Te Whariki sets out four broad principles, a set of strands, and goals for each strand. Below is an outline of these.
1. Whakamana – Empowerment
The early childhood curriculum empowers the child to learn and grow.
2. Kotahitanga – Holistic Development
The early childhood curriculum reflects the holistic way children learn and grow.
3. Whanau Tangata – Family and Community
The wider world of family and community is an integral part of the early childhood curriculum.
4. Nga Hononga – Relationships
Children learn through responsive and reciprocal relationships with people, places, and things.
Strands and Associated Goals
Strand 1. Well-being – Mana Atua
The health and well-being of the child are protected and nurtured.
Children experience an environment where their health is promoted; their emotional well-being is nurtured; and they are kept safe from harm.
Strand 2. Belonging – Mana Whenua
Children and their families feel a sense of belonging.
Children and their families experience an environment where: connecting links with the family and the wider world are affirmed and extended; they know that they have a place; they feel comfortable with the routines, customs, and regular events; and they know the limits and boundaries of acceptable behaviour.
Stand 3: Contribution – Mana Tangata
Opportunities for learning are equitable, and each child’s contribution is valued.
Children experience an environment where: there are equitable opportunities for learning, irrespective of gender, ability, age, ethnicity, or background; they are affirmed as individuals; and they are encouraged to learn with and alongside others.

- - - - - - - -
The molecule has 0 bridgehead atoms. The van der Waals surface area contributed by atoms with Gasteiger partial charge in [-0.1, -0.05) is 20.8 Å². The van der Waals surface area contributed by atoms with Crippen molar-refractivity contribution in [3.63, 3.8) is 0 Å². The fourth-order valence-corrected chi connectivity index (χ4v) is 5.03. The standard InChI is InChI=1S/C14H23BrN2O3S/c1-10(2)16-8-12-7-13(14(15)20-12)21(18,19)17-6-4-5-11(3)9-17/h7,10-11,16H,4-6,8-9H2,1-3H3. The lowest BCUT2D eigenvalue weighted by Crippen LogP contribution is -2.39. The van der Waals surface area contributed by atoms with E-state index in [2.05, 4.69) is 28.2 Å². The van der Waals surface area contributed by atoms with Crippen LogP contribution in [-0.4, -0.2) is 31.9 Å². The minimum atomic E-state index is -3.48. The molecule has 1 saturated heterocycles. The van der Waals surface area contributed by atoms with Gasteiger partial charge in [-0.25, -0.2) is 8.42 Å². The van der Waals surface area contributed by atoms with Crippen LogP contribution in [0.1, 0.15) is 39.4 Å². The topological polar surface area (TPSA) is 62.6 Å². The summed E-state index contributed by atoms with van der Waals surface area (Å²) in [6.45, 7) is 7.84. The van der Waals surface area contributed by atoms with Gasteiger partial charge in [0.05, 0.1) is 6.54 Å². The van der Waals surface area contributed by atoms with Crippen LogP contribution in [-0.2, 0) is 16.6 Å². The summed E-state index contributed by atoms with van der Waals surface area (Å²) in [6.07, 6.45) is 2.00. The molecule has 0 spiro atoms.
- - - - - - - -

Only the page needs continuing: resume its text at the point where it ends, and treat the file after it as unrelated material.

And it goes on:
Strand 4: Communication – Mana Reo
The languages and symbols of their own and other cultures are promoted and protected.
Children experience an environment where: they develop non-verbal communication skills for a range of purposes; they develop verbal communication skills for a range of purposes; they experience the stories and symbols of their own and other cultures; and they discover and develop different ways to be creative and expressive.
Strand 5: Exploration – Mana Aoturoa
The child learns through active exploration of the environment.
Children experience an environment where: their play is valued as meaningful learning and the importance of spontaneous play is recognised; they gain confidence in and control of their bodies; they learn strategies for active exploration, thinking, and reasoning; and they develop working theories for making sense of the natural, social, physical, and material worlds.